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judicial-activism-primary-education-25th-aug-2015

JUDICIAL ACTIVISM AND PRIMARY EDUCATION

The Allahabad High Court’s direction to the Uttar Pradesh Government to ensure that the children of bureaucrats and political leaders are compulsorily admitted in the Govt. schools so as to improve the quality of education exhibits the dangers of jurisdictional transgression by the Court inspired by a passionate arrogation of political discretion to administer a subject matter regarding which it neither possesses mandate nor the holistic and technical understanding in terms of feasibility. The direction smacks off arbitrariness, ad hocism, jurisdictional breach and very shallow and simplistic perception of the subject matter.

Firstly, the Honorable Judges, instead of orchestrating their reformative campaign on the shoulders of bureaucrats and political leaders, should have set a precedent by making it mandatory for all the members of Judiciary to secure the admission of their children in govt. schools and the first step could ideally be taken by the Judges particularly those who discovered this one-shot panacea to the long drawn problem of education in India.

Secondly, if politicians and bureaucrats can be subjected to such reformative regulations on account of the fact that they are at the helm of affairs or are responsible for such pathetic state of affairs in Govt. schools, why cannot our judges contemplate similar type of austere regulations to deal with equal or more pathetic state of affairs in our courts.

Thirdly, by the same stretch of imagination, one fine morning we may come across another order wherein the members of medical fraternity and others (in the wisdom of our judges) would be compelled to seek treatment in Govt. hospitals in pursuance of qualitative improvement of services in Government hospitals and employees associated with the concerned department would be compelled to use the public transport system so as to improve the quality of services and so on……………………………..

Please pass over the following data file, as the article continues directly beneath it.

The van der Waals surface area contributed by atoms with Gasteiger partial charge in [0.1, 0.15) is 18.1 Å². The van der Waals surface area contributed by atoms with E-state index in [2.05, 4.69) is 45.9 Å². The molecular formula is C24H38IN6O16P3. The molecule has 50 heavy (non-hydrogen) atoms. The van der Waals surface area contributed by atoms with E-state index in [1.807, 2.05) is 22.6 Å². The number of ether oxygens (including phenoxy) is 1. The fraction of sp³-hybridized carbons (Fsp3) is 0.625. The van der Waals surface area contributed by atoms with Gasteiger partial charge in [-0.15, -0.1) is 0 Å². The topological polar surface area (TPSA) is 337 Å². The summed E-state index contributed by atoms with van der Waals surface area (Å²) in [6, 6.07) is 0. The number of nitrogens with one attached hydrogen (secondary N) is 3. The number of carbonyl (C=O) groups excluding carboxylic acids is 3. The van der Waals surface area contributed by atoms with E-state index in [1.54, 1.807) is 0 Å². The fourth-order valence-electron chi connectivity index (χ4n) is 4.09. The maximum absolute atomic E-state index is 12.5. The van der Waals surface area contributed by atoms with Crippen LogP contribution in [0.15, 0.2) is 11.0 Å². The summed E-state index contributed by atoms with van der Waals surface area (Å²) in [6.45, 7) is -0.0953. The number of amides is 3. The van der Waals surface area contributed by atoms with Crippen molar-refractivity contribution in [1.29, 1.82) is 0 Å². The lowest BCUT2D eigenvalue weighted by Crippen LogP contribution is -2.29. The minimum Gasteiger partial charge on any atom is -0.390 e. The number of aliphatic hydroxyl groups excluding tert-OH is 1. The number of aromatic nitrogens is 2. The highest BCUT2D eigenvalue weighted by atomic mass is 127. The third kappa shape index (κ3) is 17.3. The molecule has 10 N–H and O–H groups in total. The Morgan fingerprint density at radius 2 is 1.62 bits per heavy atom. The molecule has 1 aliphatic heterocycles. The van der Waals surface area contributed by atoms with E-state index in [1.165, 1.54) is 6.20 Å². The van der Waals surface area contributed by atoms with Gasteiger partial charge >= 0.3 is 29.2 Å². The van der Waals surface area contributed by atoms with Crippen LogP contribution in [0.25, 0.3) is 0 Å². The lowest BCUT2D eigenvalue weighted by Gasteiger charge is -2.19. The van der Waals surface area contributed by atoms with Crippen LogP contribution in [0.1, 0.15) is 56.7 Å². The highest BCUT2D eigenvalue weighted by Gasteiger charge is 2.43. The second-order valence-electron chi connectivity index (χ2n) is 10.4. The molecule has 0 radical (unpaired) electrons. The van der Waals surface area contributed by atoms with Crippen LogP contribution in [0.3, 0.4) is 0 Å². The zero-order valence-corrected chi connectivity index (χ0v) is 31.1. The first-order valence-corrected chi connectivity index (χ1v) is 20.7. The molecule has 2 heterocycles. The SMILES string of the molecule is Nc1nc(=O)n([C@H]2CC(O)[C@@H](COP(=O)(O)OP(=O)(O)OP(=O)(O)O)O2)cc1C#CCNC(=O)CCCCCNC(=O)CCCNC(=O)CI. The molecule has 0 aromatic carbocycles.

Is it feasible?

The problems related to Government schools are too deep-rooted and multifaceted in character to be addressed by such cosmetological exercise being suggested by our Judges. The presence of the scions of ‘politico administrative’ establishment may improve things to some extent in administrative terms but core issues concerning the deteriorating standard of school education lies deep into a self-generating matrix of obsolete policy paradigm, a general political indifference, intricacies of federal relations, ideological concerns and deep-rooted corruption pervading the larger part of the operational spectrum of education.

In a more visible form at the very first instance, the sub ordinariness of education in Government schools ‘inter alia’ is attributable to consistently increasing lot of unwilling, incompetent and demotivated teachers who come to teach more because of compulsion than choice or because of choice for a job with more of leisure hours and the least of stress.

Unfortunately, none of the successive governments in India has ever taken it with due seriousness recognizing its great emancipatory value for the society. The root cause of the problem begins with our wrongful and mechanical perception of teaching and learning. The consequence is a general acceptance of education merely as an instrument to be wielded for livelihood only. No doubt, we have developed a well established and thriving market dealing in professional degrees like MBA, LL.B., MCA, BCA ……….let alone M.A., B.A., B.ED and many more. In addition to all-pervasive corruption, the menace of reservation has eaten into the efficacy and integrity of this profession.

There is no denying the fact that a majority of teachers in Government schools for one or other reasons have a very poor and deficient role perception. India’s global ambitions to occupy a place of prominence in different spheres of engagement confronts the most dreadful challenge in the form of shoddy education at primary level which is leading to a massive internal brain drain with a high potential loss of resource. If the cause of primary education is not taken up seriously, all the high octane call for make in India, start-up India, stand up India will gradually end up submitting into stalling silence.

Everyone is in a hurry to seek the guidance of a branded teacher to reach the destination fast but none of the students wants to be a part of the teaching profession. The government schools have become a victim of an unending vicious cycle of the deficient physical environment and demotivated teachers mutually reinforcing each other to the detriment of our innocent and unsuspecting children.